Why It Can Be More Expensive to Build In The Mountains

2012 By Jim Jones The Settings of Black Mountain DRB ChairBuilding in the mountains A question that is asked of builders in our area very often is why it costs more to build in the mountains than “back at home”. There are a number of reasons for the higher costs and since the foundation of our new home is finished and framing has begun I can illustrate many of them. Our dream home was built by Living Stone Construction.

  1. Site work- Beautiful views drew many of us to the mountains but those postcard vistas usually are accompanied by a sloped site. The higher degree of slope the more technical and thus expensive it is to prepare the site for your home and driveway. Many times just getting the construction machinery and materials on to your property is an engineering exercise. Cutting the drive and clearing the site can take many times longer than on a flat lot. Trees, boulders, root mat and dirt often have to be picked up one bucket claw at a time and transferred to the street to be hauled away. Trees in the steepest area must be cut by hand and roped up to heavy equipment well above or below where the work is occurring. It takes highly skilled operators to avoid rolling that $300,000 trackhoe down the mountain!
  2. Geology- The reasons these mountain ridges still stand is that they are mostly rock. Regardless, of your builder’s expertise they don’t know for sure what they will find when they start digging the footings for your foundation. If they hit hard rock too early it either must be hammered out, blasted out, or your house raised higher.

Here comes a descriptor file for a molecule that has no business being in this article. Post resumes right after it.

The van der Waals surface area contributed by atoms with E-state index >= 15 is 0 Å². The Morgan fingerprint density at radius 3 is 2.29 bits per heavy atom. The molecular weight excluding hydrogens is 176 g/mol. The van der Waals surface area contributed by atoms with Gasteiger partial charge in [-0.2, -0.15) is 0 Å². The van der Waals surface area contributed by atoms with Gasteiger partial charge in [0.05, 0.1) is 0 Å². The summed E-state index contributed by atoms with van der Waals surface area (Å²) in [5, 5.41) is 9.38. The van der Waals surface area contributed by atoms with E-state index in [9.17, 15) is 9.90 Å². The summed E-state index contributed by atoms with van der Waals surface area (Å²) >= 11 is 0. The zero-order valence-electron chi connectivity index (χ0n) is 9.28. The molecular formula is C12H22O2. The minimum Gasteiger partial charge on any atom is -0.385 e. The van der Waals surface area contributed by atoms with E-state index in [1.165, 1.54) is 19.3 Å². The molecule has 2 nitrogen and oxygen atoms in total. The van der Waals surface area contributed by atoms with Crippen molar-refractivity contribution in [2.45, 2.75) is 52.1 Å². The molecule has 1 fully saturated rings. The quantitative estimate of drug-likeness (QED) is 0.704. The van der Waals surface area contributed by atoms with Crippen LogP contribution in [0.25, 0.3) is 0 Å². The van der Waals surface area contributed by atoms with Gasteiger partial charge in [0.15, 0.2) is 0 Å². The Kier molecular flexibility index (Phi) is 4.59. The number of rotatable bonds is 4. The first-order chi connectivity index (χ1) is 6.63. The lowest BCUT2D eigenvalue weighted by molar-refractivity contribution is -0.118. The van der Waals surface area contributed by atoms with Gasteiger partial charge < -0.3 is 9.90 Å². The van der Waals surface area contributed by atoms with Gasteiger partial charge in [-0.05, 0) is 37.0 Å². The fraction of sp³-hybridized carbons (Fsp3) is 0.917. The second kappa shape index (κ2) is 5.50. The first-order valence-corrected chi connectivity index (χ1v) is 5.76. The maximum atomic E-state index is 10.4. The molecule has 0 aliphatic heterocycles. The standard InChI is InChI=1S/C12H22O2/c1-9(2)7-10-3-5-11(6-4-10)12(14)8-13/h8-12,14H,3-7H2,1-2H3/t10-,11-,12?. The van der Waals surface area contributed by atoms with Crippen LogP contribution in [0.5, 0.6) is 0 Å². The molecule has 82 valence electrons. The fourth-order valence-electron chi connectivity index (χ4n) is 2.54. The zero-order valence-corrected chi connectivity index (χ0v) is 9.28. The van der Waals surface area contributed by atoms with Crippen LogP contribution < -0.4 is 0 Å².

3. Foundation- No one wants their dream home to slide down the hill. The definition of a bad day! So, your foundation must be carefully engineered and built to handle the significant forces of gravity that would do it harm. Most homes in the Settings of Black Mountain have various versions of poured concrete foundations anchored to bedrock or deep concrete footings. This is not your Daddy’s cinderblock! In our case, we encountered hard rock at only 4 ft of depth. Rather than blast away we chose to raise our home higher than initially designed. This has some wonderful effects on our view but caused the foundation walls to be much higher than anticipated further raising our foundation costs. This was no one’s fault. We were previously professionally informed by Sean with Living Stone Construction that this may happen. It is part of mountain building, but once your foundation is in, there is no reason for anymore surprises.
  4. Technology- This is our second custom home and we have renovated several more so we have seen the changes in building technology. Most of this tech is more expensive than standard building techniques but usually pays for itself over time in lowered bills and higher resell. For example, in our home we used ICF (insulated concrete form) foundations against all of our heated and cooled spaces. This product integrates high grade insulation with sturdy concrete. We will also use Icynene foam insulation in the floors and roof. This soy based super insulator is blown into the cavity and it expands to seal every crack and crevice. We will use Geothermal technology to heat and cool our home using the constant temperature of the earth in deep wells under our driveway. Twice as expensive as the best conventional systems but with tax credits and 50% lower energy bills it will have a very quick payback. Some of the tech used in building your home is required by difficult mountain conditions and some of it is recommended to enhance comfort and value. You can choose how far you want to take it.